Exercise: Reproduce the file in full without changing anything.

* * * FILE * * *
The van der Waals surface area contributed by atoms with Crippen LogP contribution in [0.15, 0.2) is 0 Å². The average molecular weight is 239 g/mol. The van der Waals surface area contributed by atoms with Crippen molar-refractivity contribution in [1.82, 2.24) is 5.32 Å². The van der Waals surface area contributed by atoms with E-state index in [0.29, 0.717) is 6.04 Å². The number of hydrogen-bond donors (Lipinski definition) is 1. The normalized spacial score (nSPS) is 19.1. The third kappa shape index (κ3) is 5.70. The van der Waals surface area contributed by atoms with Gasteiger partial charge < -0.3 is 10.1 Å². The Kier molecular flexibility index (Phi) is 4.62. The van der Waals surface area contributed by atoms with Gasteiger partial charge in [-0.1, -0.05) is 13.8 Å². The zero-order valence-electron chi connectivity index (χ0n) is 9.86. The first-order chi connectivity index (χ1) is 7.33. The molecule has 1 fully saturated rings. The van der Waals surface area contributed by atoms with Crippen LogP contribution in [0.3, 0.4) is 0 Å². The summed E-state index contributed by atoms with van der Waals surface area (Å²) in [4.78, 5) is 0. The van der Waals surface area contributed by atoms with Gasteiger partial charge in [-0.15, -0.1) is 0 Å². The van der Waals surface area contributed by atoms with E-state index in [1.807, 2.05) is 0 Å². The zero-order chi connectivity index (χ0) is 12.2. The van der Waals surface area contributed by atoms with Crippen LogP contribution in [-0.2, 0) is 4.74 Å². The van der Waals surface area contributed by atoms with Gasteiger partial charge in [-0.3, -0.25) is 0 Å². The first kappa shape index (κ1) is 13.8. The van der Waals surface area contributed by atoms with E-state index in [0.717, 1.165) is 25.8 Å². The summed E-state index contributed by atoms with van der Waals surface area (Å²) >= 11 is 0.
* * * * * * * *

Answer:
The van der Waals surface area contributed by atoms with Crippen LogP contribution in [0.15, 0.2) is 0 Å². The average molecular weight is 239 g/mol. The van der Waals surface area contributed by atoms with Crippen molar-refractivity contribution in [1.82, 2.24) is 5.32 Å². The van der Waals surface area contributed by atoms with E-state index in [0.29, 0.717) is 6.04 Å². The number of hydrogen-bond donors (Lipinski definition) is 1. The normalized spacial score (nSPS) is 19.1. The third kappa shape index (κ3) is 5.70. The van der Waals surface area contributed by atoms with Gasteiger partial charge < -0.3 is 10.1 Å². The Kier molecular flexibility index (Phi) is 4.62. The van der Waals surface area contributed by atoms with Gasteiger partial charge in [-0.1, -0.05) is 13.8 Å². The zero-order valence-electron chi connectivity index (χ0n) is 9.86. The first-order chi connectivity index (χ1) is 7.33. The molecule has 1 fully saturated rings. The van der Waals surface area contributed by atoms with Crippen LogP contribution in [0.3, 0.4) is 0 Å². The summed E-state index contributed by atoms with van der Waals surface area (Å²) in [4.78, 5) is 0. The van der Waals surface area contributed by atoms with Gasteiger partial charge in [-0.15, -0.1) is 0 Å². The van der Waals surface area contributed by atoms with E-state index in [1.807, 2.05) is 0 Å². The zero-order chi connectivity index (χ0) is 12.2. The van der Waals surface area contributed by atoms with Crippen LogP contribution in [-0.2, 0) is 4.74 Å². The van der Waals surface area contributed by atoms with Gasteiger partial charge in [-0.3, -0.25) is 0 Å². The first kappa shape index (κ1) is 13.8. The van der Waals surface area contributed by atoms with E-state index in [0.717, 1.165) is 25.8 Å². The summed E-state index contributed by atoms with van der Waals surface area (Å²) >= 11 is 0.